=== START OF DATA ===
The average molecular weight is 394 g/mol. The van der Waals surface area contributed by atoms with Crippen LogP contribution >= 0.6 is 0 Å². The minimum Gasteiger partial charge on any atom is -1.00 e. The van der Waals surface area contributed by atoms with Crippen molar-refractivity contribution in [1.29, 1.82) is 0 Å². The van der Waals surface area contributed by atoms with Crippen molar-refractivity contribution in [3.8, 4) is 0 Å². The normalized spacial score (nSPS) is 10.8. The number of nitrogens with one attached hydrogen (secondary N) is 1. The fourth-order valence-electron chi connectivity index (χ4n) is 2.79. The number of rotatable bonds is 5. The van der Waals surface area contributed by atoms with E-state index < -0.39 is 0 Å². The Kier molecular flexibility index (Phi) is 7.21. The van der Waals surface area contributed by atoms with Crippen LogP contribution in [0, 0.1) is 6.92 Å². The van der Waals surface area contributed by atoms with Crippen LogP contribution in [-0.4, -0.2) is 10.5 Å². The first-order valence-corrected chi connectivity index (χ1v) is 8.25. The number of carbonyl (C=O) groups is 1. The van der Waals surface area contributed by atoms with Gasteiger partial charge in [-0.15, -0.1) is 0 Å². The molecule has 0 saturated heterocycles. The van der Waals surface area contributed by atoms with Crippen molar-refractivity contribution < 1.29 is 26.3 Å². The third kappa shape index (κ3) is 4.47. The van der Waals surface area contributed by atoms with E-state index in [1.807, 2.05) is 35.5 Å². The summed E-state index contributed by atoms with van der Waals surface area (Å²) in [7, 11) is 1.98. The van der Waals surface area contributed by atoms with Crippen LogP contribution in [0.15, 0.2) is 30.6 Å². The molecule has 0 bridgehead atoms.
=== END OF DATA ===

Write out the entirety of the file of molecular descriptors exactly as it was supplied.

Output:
The average molecular weight is 394 g/mol. The van der Waals surface area contributed by atoms with Crippen LogP contribution >= 0.6 is 0 Å². The minimum Gasteiger partial charge on any atom is -1.00 e. The van der Waals surface area contributed by atoms with Crippen molar-refractivity contribution in [1.29, 1.82) is 0 Å². The van der Waals surface area contributed by atoms with Crippen molar-refractivity contribution in [3.8, 4) is 0 Å². The normalized spacial score (nSPS) is 10.8. The number of nitrogens with one attached hydrogen (secondary N) is 1. The fourth-order valence-electron chi connectivity index (χ4n) is 2.79. The number of rotatable bonds is 5. The van der Waals surface area contributed by atoms with E-state index < -0.39 is 0 Å². The Kier molecular flexibility index (Phi) is 7.21. The van der Waals surface area contributed by atoms with Crippen LogP contribution in [0, 0.1) is 6.92 Å². The van der Waals surface area contributed by atoms with Crippen LogP contribution in [-0.4, -0.2) is 10.5 Å². The first-order valence-corrected chi connectivity index (χ1v) is 8.25. The number of carbonyl (C=O) groups is 1. The van der Waals surface area contributed by atoms with Gasteiger partial charge in [-0.15, -0.1) is 0 Å². The molecule has 0 saturated heterocycles. The van der Waals surface area contributed by atoms with Crippen molar-refractivity contribution < 1.29 is 26.3 Å². The third kappa shape index (κ3) is 4.47. The van der Waals surface area contributed by atoms with E-state index in [1.807, 2.05) is 35.5 Å². The summed E-state index contributed by atoms with van der Waals surface area (Å²) in [7, 11) is 1.98. The van der Waals surface area contributed by atoms with Crippen LogP contribution in [0.15, 0.2) is 30.6 Å². The molecule has 0 bridgehead atoms.